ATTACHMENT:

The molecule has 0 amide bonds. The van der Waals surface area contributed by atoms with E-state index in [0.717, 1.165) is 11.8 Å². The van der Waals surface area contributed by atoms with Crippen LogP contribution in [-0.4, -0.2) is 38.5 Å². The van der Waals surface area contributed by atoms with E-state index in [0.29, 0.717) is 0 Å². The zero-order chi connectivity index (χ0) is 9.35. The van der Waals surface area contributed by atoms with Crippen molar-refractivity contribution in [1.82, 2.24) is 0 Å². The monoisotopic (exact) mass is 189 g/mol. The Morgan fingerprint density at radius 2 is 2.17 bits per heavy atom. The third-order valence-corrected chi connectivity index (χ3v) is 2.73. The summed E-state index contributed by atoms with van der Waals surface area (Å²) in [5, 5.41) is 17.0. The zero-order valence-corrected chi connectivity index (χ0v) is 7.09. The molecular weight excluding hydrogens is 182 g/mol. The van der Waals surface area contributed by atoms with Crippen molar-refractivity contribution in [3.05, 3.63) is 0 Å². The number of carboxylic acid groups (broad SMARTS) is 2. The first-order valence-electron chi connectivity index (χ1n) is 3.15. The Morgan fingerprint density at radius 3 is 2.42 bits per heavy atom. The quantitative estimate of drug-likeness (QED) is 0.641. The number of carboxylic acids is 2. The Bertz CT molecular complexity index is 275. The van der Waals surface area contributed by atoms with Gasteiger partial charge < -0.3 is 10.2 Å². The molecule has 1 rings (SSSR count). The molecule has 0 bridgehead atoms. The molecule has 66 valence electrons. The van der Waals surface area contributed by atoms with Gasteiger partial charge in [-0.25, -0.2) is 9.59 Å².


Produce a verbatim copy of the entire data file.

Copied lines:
The molecule has 0 amide bonds. The van der Waals surface area contributed by atoms with E-state index in [0.717, 1.165) is 11.8 Å². The van der Waals surface area contributed by atoms with Crippen LogP contribution in [-0.4, -0.2) is 38.5 Å². The van der Waals surface area contributed by atoms with E-state index in [0.29, 0.717) is 0 Å². The zero-order chi connectivity index (χ0) is 9.35. The van der Waals surface area contributed by atoms with Crippen molar-refractivity contribution in [1.82, 2.24) is 0 Å². The monoisotopic (exact) mass is 189 g/mol. The Morgan fingerprint density at radius 2 is 2.17 bits per heavy atom. The third-order valence-corrected chi connectivity index (χ3v) is 2.73. The summed E-state index contributed by atoms with van der Waals surface area (Å²) in [5, 5.41) is 17.0. The zero-order valence-corrected chi connectivity index (χ0v) is 7.09. The molecular weight excluding hydrogens is 182 g/mol. The van der Waals surface area contributed by atoms with Crippen molar-refractivity contribution in [3.05, 3.63) is 0 Å². The number of carboxylic acid groups (broad SMARTS) is 2. The first-order valence-electron chi connectivity index (χ1n) is 3.15. The Morgan fingerprint density at radius 3 is 2.42 bits per heavy atom. The quantitative estimate of drug-likeness (QED) is 0.641. The number of carboxylic acids is 2. The Bertz CT molecular complexity index is 275. The van der Waals surface area contributed by atoms with Gasteiger partial charge < -0.3 is 10.2 Å². The molecule has 1 rings (SSSR count). The molecule has 0 bridgehead atoms. The molecule has 66 valence electrons. The van der Waals surface area contributed by atoms with Gasteiger partial charge in [-0.25, -0.2) is 9.59 Å².